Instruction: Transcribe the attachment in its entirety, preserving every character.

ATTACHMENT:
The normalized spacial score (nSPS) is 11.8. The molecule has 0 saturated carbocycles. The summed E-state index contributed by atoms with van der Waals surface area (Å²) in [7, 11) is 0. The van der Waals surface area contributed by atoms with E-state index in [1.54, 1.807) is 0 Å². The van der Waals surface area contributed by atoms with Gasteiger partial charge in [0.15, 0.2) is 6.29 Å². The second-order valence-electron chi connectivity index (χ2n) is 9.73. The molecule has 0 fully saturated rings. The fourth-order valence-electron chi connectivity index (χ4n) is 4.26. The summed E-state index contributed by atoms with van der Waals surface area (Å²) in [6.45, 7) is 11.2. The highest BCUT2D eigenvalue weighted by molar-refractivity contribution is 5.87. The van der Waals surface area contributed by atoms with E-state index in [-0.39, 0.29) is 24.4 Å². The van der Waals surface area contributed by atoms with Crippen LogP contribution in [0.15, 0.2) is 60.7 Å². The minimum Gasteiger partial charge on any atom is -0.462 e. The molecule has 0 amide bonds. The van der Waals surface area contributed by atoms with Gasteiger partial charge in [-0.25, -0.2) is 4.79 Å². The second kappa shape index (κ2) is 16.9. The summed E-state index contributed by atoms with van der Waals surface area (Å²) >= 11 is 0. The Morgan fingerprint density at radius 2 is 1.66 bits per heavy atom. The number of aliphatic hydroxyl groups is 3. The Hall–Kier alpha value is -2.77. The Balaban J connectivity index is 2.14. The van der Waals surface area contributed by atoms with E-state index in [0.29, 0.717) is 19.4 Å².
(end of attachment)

The normalized spacial score (nSPS) is 11.8. The molecule has 0 saturated carbocycles. The summed E-state index contributed by atoms with van der Waals surface area (Å²) in [7, 11) is 0. The van der Waals surface area contributed by atoms with E-state index in [1.54, 1.807) is 0 Å². The van der Waals surface area contributed by atoms with Gasteiger partial charge in [0.15, 0.2) is 6.29 Å². The second-order valence-electron chi connectivity index (χ2n) is 9.73. The molecule has 0 fully saturated rings. The fourth-order valence-electron chi connectivity index (χ4n) is 4.26. The summed E-state index contributed by atoms with van der Waals surface area (Å²) in [6.45, 7) is 11.2. The highest BCUT2D eigenvalue weighted by molar-refractivity contribution is 5.87. The van der Waals surface area contributed by atoms with E-state index in [-0.39, 0.29) is 24.4 Å². The van der Waals surface area contributed by atoms with Crippen LogP contribution in [0.15, 0.2) is 60.7 Å². The minimum Gasteiger partial charge on any atom is -0.462 e. The molecule has 0 amide bonds. The van der Waals surface area contributed by atoms with Gasteiger partial charge in [-0.25, -0.2) is 4.79 Å². The second kappa shape index (κ2) is 16.9. The summed E-state index contributed by atoms with van der Waals surface area (Å²) >= 11 is 0. The Morgan fingerprint density at radius 2 is 1.66 bits per heavy atom. The number of aliphatic hydroxyl groups is 3. The Hall–Kier alpha value is -2.77. The Balaban J connectivity index is 2.14. The van der Waals surface area contributed by atoms with E-state index in [0.29, 0.717) is 19.4 Å².